Monero: The P2P Cryptocurrency Bitcoin was meant to be?
The recent hype surrounding Bitcoin in recent months is truly astonishing. As of the time of this writing, Bitcoin is approaching 10,000 USD in value with a market capitalization exceeding 150 billion, with the numbers appearing to travel only in one direction: up. Everyone from blue collar workers looking for a quick side profit to hedge fund suits in Wall Street moving billions in capital on the daily seem to be descending on Bitcoin (and, to an extent, cryptocurrency) with ever increasing frequency. But with massive companies like Coinbase nearly monopolizing the fiat-to-crypto exchange and Bitcoin becoming ever increasingly commercialized, people are quick to overlook the original vision held by Satoshi Nakamoto in his whitepaper: A purely peer-to-peer version of electronic cash would allow online payments to be sent directly from one party to another without going through a financial institution. A majority of Bitcoins are now being exchanged through increasingly large third party institutions such as Coinbase and Coinify which track where Bitcoins purchased through their service are spent. And while many will be quick to use the old “If you have nothing to hide, you have nothing to worry about” excuse,
members of the cryptocurrency community have come to know that that’s total BS. If two individuals want to make a trade for a good or a service, they have every right to do so in a way that does not go through a third party source.
Something that is getting increasingly harder to do with Bitcoin lately.
Something that Monero has every capacity to do. Not just as good as Bitcoin, but better.
I’m not saying in any way, shape, or form that Bitcoin is without its uses. What I am saying is that the current use case for Monero is uncannily similar to that of the original Bitcoin vision That Nakamoto had. Monero is a fully secure, peer to peer cryptocurrency that is not only usable without a third party distributor, but preferred. True, the desktop wallet does take a while to sync to the blockchain in some cases, but transactions done with Monero are safe and almost instant.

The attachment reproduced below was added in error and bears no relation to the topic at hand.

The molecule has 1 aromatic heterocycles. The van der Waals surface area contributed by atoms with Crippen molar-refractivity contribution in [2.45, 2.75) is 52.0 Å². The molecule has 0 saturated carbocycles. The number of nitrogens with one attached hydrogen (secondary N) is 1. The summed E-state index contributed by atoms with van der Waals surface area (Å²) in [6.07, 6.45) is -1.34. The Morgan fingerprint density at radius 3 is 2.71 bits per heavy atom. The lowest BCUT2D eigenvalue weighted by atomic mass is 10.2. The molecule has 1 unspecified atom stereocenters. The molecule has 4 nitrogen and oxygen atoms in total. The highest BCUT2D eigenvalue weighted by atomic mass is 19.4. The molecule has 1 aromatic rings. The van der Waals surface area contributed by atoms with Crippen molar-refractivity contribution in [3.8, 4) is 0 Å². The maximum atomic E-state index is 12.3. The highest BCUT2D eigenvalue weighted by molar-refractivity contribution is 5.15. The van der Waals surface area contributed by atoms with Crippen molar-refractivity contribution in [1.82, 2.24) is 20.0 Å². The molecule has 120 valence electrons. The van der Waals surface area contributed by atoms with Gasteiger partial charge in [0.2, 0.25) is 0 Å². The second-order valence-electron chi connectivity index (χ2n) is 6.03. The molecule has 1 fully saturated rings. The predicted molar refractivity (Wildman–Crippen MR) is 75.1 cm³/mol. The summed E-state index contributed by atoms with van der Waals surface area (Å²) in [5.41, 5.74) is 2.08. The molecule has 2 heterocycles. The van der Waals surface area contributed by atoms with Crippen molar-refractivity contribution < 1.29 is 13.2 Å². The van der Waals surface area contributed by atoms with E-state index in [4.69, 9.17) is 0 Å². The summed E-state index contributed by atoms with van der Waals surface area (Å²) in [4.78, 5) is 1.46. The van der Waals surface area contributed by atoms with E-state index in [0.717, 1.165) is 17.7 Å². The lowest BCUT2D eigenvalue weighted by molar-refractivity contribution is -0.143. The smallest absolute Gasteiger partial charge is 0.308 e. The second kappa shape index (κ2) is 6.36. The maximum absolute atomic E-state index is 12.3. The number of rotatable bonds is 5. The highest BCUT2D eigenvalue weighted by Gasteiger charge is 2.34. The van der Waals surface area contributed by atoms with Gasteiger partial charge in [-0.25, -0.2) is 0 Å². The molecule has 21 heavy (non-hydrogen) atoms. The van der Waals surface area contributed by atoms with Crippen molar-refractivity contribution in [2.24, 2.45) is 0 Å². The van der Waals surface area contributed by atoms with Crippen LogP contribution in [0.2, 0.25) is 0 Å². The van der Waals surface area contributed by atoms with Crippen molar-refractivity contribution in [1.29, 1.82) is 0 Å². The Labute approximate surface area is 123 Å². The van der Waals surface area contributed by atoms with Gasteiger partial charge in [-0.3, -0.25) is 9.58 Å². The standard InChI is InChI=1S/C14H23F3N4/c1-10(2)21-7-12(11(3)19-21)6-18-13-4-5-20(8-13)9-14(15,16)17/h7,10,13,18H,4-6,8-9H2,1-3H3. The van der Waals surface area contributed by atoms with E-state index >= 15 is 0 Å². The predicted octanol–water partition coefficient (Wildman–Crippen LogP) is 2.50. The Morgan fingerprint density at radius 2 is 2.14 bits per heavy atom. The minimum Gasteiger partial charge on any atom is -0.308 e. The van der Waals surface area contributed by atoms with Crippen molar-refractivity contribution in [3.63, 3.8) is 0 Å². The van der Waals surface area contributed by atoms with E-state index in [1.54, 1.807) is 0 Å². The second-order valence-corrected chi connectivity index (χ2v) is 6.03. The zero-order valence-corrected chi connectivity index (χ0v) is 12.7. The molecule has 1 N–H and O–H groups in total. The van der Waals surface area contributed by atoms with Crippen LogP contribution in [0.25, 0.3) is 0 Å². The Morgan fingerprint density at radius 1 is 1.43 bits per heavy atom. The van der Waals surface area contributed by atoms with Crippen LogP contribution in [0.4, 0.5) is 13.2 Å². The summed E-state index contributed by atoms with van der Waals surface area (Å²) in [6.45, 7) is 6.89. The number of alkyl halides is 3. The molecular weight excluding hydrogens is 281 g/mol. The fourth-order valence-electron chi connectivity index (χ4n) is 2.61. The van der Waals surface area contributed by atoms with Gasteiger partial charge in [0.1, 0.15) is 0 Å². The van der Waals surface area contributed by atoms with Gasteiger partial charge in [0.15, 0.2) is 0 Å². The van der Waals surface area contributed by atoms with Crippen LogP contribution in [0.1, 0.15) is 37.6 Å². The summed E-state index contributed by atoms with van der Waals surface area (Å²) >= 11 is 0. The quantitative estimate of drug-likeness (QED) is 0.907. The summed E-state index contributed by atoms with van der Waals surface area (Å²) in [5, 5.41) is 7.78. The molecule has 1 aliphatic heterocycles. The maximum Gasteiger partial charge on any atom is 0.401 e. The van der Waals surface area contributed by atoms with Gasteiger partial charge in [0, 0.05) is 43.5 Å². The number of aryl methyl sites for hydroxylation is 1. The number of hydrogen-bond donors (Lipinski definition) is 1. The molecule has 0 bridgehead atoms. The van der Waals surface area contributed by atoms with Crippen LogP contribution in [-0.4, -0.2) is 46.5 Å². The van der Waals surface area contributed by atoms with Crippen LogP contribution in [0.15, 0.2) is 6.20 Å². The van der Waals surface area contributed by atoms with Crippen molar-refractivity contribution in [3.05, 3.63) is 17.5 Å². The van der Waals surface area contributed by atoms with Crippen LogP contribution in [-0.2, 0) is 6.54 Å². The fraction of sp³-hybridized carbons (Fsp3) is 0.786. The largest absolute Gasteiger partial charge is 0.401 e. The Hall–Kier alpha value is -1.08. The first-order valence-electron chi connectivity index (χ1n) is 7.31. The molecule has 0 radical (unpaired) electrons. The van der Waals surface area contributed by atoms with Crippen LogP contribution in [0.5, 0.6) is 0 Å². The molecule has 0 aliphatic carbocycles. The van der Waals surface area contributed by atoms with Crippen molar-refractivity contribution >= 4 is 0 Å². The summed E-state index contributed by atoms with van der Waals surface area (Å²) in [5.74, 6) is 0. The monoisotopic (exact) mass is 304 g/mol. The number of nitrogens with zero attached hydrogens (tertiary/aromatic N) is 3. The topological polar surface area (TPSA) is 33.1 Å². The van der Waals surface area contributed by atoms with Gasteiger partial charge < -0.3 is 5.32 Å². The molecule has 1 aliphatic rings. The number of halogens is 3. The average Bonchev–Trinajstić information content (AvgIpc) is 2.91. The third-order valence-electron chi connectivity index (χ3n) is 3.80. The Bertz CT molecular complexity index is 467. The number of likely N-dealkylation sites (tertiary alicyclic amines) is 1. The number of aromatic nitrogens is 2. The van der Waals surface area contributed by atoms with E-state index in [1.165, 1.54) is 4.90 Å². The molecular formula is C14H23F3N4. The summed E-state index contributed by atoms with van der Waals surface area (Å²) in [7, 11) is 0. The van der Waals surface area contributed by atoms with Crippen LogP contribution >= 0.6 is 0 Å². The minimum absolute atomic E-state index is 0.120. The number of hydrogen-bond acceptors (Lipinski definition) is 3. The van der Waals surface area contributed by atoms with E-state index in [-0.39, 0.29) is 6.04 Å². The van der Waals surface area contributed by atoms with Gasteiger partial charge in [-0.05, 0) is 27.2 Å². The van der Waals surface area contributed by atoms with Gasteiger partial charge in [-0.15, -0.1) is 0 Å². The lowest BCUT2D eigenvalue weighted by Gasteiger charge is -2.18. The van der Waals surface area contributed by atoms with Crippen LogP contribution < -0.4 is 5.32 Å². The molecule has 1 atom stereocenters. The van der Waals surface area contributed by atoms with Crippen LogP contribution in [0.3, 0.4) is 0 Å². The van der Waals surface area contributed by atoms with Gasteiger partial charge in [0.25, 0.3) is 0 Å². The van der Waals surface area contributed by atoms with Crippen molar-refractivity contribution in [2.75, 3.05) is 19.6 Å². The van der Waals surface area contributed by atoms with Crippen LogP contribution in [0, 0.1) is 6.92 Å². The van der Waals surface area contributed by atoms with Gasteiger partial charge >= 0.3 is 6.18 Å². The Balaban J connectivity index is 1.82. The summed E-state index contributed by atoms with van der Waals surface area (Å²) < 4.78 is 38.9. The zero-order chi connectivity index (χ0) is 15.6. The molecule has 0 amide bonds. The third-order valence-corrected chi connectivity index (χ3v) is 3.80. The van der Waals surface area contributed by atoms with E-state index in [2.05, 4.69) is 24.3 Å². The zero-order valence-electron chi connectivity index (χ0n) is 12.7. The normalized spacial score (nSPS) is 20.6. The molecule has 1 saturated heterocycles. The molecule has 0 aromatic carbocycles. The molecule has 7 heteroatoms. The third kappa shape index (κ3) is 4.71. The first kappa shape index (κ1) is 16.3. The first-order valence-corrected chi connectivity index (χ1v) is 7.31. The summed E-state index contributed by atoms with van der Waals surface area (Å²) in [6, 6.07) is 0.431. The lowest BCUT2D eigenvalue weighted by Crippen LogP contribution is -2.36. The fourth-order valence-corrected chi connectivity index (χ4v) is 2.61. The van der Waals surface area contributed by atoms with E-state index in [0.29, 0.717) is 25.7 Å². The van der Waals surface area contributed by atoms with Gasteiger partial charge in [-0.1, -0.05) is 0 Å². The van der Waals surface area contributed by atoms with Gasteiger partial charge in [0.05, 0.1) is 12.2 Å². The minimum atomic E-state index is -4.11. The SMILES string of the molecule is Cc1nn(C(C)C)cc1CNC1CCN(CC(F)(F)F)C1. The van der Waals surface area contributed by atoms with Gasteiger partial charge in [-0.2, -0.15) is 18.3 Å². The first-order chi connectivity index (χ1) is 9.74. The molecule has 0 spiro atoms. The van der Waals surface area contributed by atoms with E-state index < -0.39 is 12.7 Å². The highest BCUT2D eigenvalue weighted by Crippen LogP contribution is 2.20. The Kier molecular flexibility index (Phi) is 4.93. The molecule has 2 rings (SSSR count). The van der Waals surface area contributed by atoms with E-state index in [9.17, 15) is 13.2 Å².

Even the supply is similar to BTC. As of the time of this writing, there are 16,704,150 BTC in circulating supply. Comparatively, there are 15,405,372 XMR in circulation. Because of this, the growth pattern for XMR can be compared to BTC. For example, when BTC’s market cap was at 1.5 billion, it was valued at 130USD each. When Monero’s market cap was at ~1.5 billion, it had an average price of 117USD. These are very close margins, so you can expect a growth pattern similar to Bitcoin’s as the market cap for XMR increases.
Which it has been doing in spades lately. In August 2017, it was valued at a mere 49USD. Now, it is more than triple that amount.
The cryptocurrency space is growing at an exponential rate now, and we are on the verge of an economic and technological revolution. Different projects will rise and fall, but crypto as a whole will move forward. Monero could crash and burn tomorrow, or could expand to unfathomable levels. This is not financial advice and you should take everything I say with a grain of salt. I’m just giving you the information.
Mark Weerasinghe4 Posts
Mark Weerasinghe is a journalism student at the University of Copenhagen who has been studying and investing into cryptocurrency for nearly two years. He has been a fanatical supporter of Ethereum and Monero throughout their existence, and believes that blockchain technology is not just a get-rich-quick opportunity, but the foundation for the future of global trade as a whole.